The seventh and final article of the Rejection of Errors of Head II of our Canons, relative to the atonement of our Lord Jesus Christ, reads as follows:
Who teach: That Christ neither could die, needed to die, nor did die for those whom God loved in the highest degree and elected to eternal life, and did not die for these, since these do not need the death of Christ. For they contradict the Apostle, who declares: “Christ loved me, and gave Himself for me,”
Likewise: “Who shall lay anything to the charge of God’s elect? It is God that justifieth; who is he that condemneth? It is Christ Jesus that died,”
viz., for them; and the Saviour who says: “I lay down My life for the sheep,”
And: “This is My commandment, that ye love one another, even as I have loved you. Greater love hath no man than this, that a man lay down his life for his friend,”
According to the fathers of Dordt, the Arminians taught that Christ neither could die, needed to die, nor did die for those whom God loved in the highest degree and elected to eternal life because they do not need the death of Christ. So, according to our Fathers, the Arminians taught that Christ did not die atoningly. They denied the atonement of the cross. Is this true, what the fathers here allege to have been taught and as being taught by the Remonstrants? Is this accusation of the fathers not too severe? Is it true that we must not be too harsh in our condemnation of the Arminians and their view of the sufferings and death of our Lord? True, they may differ and do differ from us with respect to the atonement of Calvary. But this does not mean, does it, that they deny the atonement? They simply have a different conception and view of the redeeming work of our Lord Jesus Christ. But, they certainly mean well. It was not too long ago that the undersigned talked with a man who belonged to a church where the preaching is Arminian. And when I said to him that his church denied the atonement of Christ he was very vehement in his denial of this charge and insisted that his minister surely believed in the atonement. I have been told that Arminians believe in all the fundamental truths of the Word of God as do the Reformed. Most Arminians, then, believe the same way we do on every part of the Apostles’ Creed. In all the important things they agree with us. If this be true, then this judgment of the fathers of Dordt is surely too severe. And the undersigned has also heard that the Arminian believes in man’s need for salvation and that the blood of Christ alone is payment for our sins. But this is exactly what the fathers deny in this seventh and last article of this Rejection of Errors in Head II of our Canons. According to them, the Arminians teach that Christ neither could die, needed to die, nor did die for those whom God loved in the highest degree and elected to eternal life, inasmuch as they do not need the death of Christ. Are the fathers of Dordt correct here? But we do well to bear in mind that this seventh article constitutes a part of our Confessions, and also that we subscribe to these confessions.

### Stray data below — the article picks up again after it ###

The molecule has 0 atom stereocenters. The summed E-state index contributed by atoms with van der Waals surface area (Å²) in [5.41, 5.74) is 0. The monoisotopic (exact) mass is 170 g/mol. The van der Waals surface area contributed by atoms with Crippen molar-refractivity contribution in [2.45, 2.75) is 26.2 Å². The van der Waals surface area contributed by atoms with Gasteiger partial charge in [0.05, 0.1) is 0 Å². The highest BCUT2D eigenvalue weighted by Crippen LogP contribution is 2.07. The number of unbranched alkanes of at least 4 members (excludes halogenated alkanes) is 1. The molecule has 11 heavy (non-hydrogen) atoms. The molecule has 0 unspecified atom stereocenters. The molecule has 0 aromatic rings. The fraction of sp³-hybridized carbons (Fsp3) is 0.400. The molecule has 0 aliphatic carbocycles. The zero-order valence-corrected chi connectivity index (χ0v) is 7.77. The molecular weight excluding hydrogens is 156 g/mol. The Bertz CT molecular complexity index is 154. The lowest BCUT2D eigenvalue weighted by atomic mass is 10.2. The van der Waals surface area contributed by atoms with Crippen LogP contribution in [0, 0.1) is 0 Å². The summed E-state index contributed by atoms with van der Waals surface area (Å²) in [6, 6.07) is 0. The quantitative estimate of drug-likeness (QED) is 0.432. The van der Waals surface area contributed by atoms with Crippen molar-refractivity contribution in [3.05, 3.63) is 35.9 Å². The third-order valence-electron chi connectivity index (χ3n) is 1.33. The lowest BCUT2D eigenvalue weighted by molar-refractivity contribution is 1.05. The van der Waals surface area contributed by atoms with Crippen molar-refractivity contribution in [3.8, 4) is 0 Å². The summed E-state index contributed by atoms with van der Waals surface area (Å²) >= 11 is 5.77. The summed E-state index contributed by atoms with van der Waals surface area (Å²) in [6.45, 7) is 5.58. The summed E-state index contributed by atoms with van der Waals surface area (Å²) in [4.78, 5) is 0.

The fathers here do not ‘”suck this charge against the Arminians out of their thumb.” In this seventh article we have the clearest expression of what the Remonstrants really mean and want. They begin with the denial of election and of the sovereignty of the grace of God. This denial they express in their first point of the Remonstrance, in which they set forth their conception of conditional predestination, that God elected those of whom He foresaw that would believe and reprobated those of whom He foresaw that they would not believe. And now they end with the denial of the necessity of the death of Christ as a payment of the debt of sin and an atonement for the guilt of the elect. They do this openly here. They were compelled to come to this denial. We must bear in mind that we are dealing here with Arminianism. Arminianism teaches this denial and must teach it. Any Arminian, if he be consistent in his view of Arminianism, must come to a denial of the atonement of the cross of Calvary. It is impossible to maintain that Christ died for the whole human race and every man, head for head, and then to insist that he also believes in that death of Christ as atonement. Both cannot be maintained. And the history of doctrine verifies this. This explains why the Arminians, having denied the particular character of the cross of Christ, came with their view of this death of Christ, namely the governmental theory of the death of our Lord Jesus Christ. We will presently call attention to this theory of the cross. But we should certainly understand that the Remonstrant was compelled to come to this view. To this we have called attention several times in preceding articles. It is not amiss to call attention to this again. If Christ did not suffer and die for a definite people and pay their debt, then His death cannot be an atoning death, cannot be a satisfaction of the justice of God. To this we have called attention repeatedly in the past. One often hears that the distinction between the Arminian and the Reformed believer is that the former believes in a universal atonement whereas the latter believes in a particular atonement. This, however, is not correct. One cannot really speak of a universal atonement. Atonement is always particular. There is no such thing as a universal atonement. This became very clear at the time of the Arminian controversy at the time of the Synod of Dordt. The Arminians, instead of speaking of the cross of Christ as atonement, advocated a theory of the death of Christ which is known as the governmental theory of the cross.